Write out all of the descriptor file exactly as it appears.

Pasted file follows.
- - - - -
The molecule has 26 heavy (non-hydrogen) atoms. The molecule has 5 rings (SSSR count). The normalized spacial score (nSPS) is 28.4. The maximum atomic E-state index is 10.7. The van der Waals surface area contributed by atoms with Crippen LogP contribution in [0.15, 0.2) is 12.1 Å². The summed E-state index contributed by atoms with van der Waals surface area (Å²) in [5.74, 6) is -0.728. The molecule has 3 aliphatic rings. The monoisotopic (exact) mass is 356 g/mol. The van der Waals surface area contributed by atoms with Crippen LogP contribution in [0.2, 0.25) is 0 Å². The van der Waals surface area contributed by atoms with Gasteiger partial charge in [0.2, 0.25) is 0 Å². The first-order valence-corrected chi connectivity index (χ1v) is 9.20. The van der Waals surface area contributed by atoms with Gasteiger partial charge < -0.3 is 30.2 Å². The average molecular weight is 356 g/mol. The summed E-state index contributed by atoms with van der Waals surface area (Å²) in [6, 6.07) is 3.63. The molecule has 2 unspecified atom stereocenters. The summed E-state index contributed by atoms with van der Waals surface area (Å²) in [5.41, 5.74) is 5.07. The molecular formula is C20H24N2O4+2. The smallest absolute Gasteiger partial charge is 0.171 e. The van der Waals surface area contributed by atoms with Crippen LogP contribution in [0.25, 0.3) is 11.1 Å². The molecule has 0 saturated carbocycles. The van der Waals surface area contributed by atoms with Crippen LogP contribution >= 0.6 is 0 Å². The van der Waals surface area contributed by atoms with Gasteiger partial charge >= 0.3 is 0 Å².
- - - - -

The molecule has 26 heavy (non-hydrogen) atoms. The molecule has 5 rings (SSSR count). The normalized spacial score (nSPS) is 28.4. The maximum atomic E-state index is 10.7. The van der Waals surface area contributed by atoms with Crippen LogP contribution in [0.15, 0.2) is 12.1 Å². The summed E-state index contributed by atoms with van der Waals surface area (Å²) in [5.74, 6) is -0.728. The molecule has 3 aliphatic rings. The monoisotopic (exact) mass is 356 g/mol. The van der Waals surface area contributed by atoms with Crippen LogP contribution in [0.2, 0.25) is 0 Å². The van der Waals surface area contributed by atoms with Gasteiger partial charge in [0.2, 0.25) is 0 Å². The first-order valence-corrected chi connectivity index (χ1v) is 9.20. The van der Waals surface area contributed by atoms with Gasteiger partial charge < -0.3 is 30.2 Å². The average molecular weight is 356 g/mol. The summed E-state index contributed by atoms with van der Waals surface area (Å²) in [6, 6.07) is 3.63. The molecule has 2 unspecified atom stereocenters. The summed E-state index contributed by atoms with van der Waals surface area (Å²) in [5.41, 5.74) is 5.07. The molecular formula is C20H24N2O4+2. The smallest absolute Gasteiger partial charge is 0.171 e. The van der Waals surface area contributed by atoms with Crippen LogP contribution in [0.25, 0.3) is 11.1 Å². The molecule has 0 saturated carbocycles. The van der Waals surface area contributed by atoms with Crippen LogP contribution >= 0.6 is 0 Å². The van der Waals surface area contributed by atoms with Gasteiger partial charge >= 0.3 is 0 Å².